The issue of how to practice is a big one for financial advisors. Regardless of whether you’re starting a business from scratch or moving an existing client book from one firm to the next, the decisions you make will impact your earnings potential and the mood of your office. Is it better to work on a commission basis or collect fees? Will your business grow faster if you join a large brokerage firm or an independent broker/dealer? Should you consider starting your own Registered Investment Advisor (RIA)? A young person entering the financial planning profession will likely be overwhelmed by these choices. All of the recent financial turmoil has only added to the confusion by causing big shifts within the industry. Some of the older and more established firms are disappearing through consolidation and bankruptcy while newer and more current business models are taking over. This hasn’t gone unnoticed by the financial media. Nearly every publication which is specific to the financial planning profession has been doing feature stories on business models for financial advisors. So I figured, why not chime in?
Financial Advisor Magazine is reporting this month that recruiting growth at the largest independent broker/dealer Linsco/Private Ledger (LPL) climbed 160% during the first two months of 2009. The article also notes that the percentage of recruits coming from large wirehouse firms has grown from 30% in 2008 to 42% so far during 2009. Besides the general advantages which other firms might offer in the way of service support and compensation, wirehouse advisors are citing ‘implosion’ at their current firms and more turbulent environments in which conducting business can be very difficult.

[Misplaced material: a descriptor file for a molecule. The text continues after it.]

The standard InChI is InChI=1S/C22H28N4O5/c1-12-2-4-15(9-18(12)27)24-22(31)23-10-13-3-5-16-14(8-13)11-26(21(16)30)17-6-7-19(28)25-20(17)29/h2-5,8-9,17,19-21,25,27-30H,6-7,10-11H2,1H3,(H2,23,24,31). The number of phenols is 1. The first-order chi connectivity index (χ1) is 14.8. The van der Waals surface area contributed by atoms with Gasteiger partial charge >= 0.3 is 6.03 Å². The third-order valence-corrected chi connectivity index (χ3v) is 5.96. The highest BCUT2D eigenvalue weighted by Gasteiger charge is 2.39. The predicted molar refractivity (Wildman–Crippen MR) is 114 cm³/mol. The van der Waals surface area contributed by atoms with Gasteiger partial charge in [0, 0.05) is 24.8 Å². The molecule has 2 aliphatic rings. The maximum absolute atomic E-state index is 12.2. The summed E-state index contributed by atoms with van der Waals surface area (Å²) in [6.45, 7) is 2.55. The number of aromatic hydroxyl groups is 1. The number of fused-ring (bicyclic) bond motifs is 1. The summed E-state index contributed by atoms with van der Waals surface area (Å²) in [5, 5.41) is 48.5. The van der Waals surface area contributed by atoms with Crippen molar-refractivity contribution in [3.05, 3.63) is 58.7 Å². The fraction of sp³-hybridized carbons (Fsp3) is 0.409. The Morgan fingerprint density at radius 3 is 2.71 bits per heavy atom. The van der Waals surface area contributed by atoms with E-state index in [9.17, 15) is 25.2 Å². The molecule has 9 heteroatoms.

While LPL may be smart in their recent positioning to attract new and fleeing reps, they have plenty of competition. Besides independent firms, banks and insurance companies are also hoping to scoop up some of the 2,000+ advisors who switch firms each month.* The reality however is that only the independent channel is truly picking up steam. The explanation for that likely stretches beyond successful marketing and into the actual needs of advisors being filled. Independent firms may offer an advisor much more flexibility than a bank or brokerage firm. The ability to customize one’s business model along with types and levels of support and compensation is extremely appealing to many advisors.
For advisors seeking the maximum payout, they may wish to establish their own RIA and handle statements, trading, marketing, compliance and other support issues themselves. For those willing to share a bit of the bread, picking a broker/dealer firm with the right mix of payout and back-office support may be the better way to go. As many former wirehouse brokers can attest, the transition to independent is anything but easy. Research shows that on average about 30% of an advisor’s book of business never makes it over to a new firm during transition.** Some clients take the advisor’s move as an opportunity to find somebody new at a different firm. Others may like the firm and keep their accounts there but find a new rep. This is why transition support and careful planning are crucial when an advisor decides to make a move. You don’t want to end up losing half your clients in the shuffle.
Overall, I think tracking the exodus of advisors from wirehouse firms can teach us a lot about where the business is headed. At this point the most apparent trend I’m following is the movement into independent b/d’s and RIAs. It seems logical that an advisor would want to control his or her own destiny after years of working for big box corporate firms. The result should be happier advisors who are better prepared to serve the expanding needs and demands of their clients.
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*Discovery Database Research: Financial Advisor Magazine (April, 2009)
**Cerulli Associations: Independent Broker-Dealer Magazine (April, 2009)